Entitlement and Mob Rule

This week’s winners are far apart from a topical point of view. But I always manage to find a crossroads where seemingly disparate topics seem to overlap.

Council winner The Colossus of Rhodey discusses the sense of entitlement that students in our schools demand. Thinking incorrectly that merely showing up for school and in some cases trying harder than others (by their estimation) is some sort of accomplishment American students feel they deserve an elevated grade regardless of the result. Teachers feel the pressure to buy into this premise, often capitulating to administrators, parents and other outside forces that seek to elevate grades for a myriad of reasons. It is this sense of entitlement that fails our kids in a world where feeling good does not generate revenue.

It reminds me of my early days of Tae Kwon Do. We had a head master that was very good but had one huge flaw. He was very active in the politics of Tae Kwon Do with respect to the Olympics and the Do Jang status. Many organizations compete to be the recognized body for the Olympic designation (USA Tae Kwon Do, world TKD, international, and various spins on the basic forms and rules). The more black belts in the school the better. And let’s not forget that belt testing is a form a revenue. The end result however was students that were promoted not based on accomplishment as much as time spent in the Do Jang. End result was that some students would compete against students in other schools that were justifiably fighting at the level at which the head master put them at. And some supposed black belts got the crap kicked out of them as a result.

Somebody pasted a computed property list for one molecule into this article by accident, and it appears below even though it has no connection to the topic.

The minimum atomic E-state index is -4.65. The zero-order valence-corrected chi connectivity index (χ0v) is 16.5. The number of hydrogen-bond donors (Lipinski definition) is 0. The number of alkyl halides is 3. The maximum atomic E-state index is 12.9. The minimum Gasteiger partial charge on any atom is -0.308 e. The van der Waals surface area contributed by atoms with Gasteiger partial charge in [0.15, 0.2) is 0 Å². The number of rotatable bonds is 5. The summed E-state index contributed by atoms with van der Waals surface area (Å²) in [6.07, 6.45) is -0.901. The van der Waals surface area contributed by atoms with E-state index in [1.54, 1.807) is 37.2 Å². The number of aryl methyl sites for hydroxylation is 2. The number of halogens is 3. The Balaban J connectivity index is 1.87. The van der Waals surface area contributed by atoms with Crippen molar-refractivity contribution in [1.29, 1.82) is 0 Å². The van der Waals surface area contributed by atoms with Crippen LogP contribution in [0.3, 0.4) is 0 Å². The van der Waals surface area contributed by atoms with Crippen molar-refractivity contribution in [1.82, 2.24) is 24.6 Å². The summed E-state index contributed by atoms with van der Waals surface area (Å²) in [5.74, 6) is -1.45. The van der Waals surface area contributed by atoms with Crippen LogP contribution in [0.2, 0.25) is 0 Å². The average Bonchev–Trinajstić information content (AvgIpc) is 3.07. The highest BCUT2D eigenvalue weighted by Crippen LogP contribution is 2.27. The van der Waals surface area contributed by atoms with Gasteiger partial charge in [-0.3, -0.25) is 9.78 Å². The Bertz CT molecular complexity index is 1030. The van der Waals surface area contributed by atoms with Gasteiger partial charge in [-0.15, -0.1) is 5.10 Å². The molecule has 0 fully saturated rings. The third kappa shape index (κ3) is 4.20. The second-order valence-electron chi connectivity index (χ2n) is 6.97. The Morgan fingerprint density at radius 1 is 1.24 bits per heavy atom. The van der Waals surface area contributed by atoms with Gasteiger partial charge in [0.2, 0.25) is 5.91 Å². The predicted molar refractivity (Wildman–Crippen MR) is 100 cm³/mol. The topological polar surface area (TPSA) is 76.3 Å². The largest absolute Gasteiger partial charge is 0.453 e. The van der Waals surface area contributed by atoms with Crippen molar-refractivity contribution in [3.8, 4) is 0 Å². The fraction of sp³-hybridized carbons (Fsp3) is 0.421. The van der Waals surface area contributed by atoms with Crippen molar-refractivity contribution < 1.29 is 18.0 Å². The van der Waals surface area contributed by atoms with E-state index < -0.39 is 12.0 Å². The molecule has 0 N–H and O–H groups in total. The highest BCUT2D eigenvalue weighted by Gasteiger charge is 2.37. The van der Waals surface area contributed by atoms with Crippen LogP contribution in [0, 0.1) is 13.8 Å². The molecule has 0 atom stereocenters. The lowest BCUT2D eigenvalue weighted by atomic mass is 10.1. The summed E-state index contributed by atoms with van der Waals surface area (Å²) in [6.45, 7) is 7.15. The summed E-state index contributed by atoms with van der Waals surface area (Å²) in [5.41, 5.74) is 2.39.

This is the same in our schools. Entitlement results in artificial accomplishment and our kids come out of school often with big grades and low ability; ready to get the crap kicked out of them on the job front against more learned foreigners.

The non-winning council entry chronicled the plight of Christopher Hitchens, Jonathan Foreman and Michael J. Trotten in Beirut where they were attacked after Hitchens defaced a sign belonging to the Syrian Social Nationalist Party that bears a symbol resembling a Nazi swastika. The group is terroistic and the signs are supposedly not permitted. But being terrorists affords the group a certain sense of entitlement so they often impose their own brand of justice. It was clear that the three men were not going to be helped by spectators as Hichtens was getting pummeled in the street.

So this week we see two sides to entitlement, none of them positive.

Congrats to the winners. Share and enjoy!

Winning Council Submissions

Winning Non-Council Submissions